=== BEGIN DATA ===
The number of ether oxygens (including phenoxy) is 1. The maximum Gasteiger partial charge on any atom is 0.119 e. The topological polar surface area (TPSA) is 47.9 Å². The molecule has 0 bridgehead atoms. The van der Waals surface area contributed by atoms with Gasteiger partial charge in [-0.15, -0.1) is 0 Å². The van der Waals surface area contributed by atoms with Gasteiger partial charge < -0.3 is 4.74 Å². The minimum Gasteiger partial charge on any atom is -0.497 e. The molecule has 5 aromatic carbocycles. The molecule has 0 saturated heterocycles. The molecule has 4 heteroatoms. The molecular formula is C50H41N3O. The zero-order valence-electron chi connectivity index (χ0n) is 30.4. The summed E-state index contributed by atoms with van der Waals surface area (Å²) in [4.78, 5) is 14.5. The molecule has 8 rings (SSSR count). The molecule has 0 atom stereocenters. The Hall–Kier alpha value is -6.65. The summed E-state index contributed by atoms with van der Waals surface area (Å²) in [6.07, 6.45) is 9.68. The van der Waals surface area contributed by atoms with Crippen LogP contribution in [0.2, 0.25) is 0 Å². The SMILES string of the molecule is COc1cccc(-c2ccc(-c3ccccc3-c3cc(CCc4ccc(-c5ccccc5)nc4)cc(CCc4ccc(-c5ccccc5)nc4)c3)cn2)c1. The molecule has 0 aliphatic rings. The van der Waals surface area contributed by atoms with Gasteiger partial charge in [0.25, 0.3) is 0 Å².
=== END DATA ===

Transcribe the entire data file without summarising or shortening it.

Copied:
The number of ether oxygens (including phenoxy) is 1. The maximum Gasteiger partial charge on any atom is 0.119 e. The topological polar surface area (TPSA) is 47.9 Å². The molecule has 0 bridgehead atoms. The van der Waals surface area contributed by atoms with Gasteiger partial charge in [-0.15, -0.1) is 0 Å². The van der Waals surface area contributed by atoms with Gasteiger partial charge < -0.3 is 4.74 Å². The minimum Gasteiger partial charge on any atom is -0.497 e. The molecule has 5 aromatic carbocycles. The molecule has 0 saturated heterocycles. The molecule has 4 heteroatoms. The molecular formula is C50H41N3O. The zero-order valence-electron chi connectivity index (χ0n) is 30.4. The summed E-state index contributed by atoms with van der Waals surface area (Å²) in [4.78, 5) is 14.5. The molecule has 8 rings (SSSR count). The molecule has 0 atom stereocenters. The Hall–Kier alpha value is -6.65. The summed E-state index contributed by atoms with van der Waals surface area (Å²) in [6.07, 6.45) is 9.68. The van der Waals surface area contributed by atoms with Crippen LogP contribution in [0.2, 0.25) is 0 Å². The SMILES string of the molecule is COc1cccc(-c2ccc(-c3ccccc3-c3cc(CCc4ccc(-c5ccccc5)nc4)cc(CCc4ccc(-c5ccccc5)nc4)c3)cn2)c1. The molecule has 0 aliphatic rings. The van der Waals surface area contributed by atoms with Gasteiger partial charge in [0.25, 0.3) is 0 Å².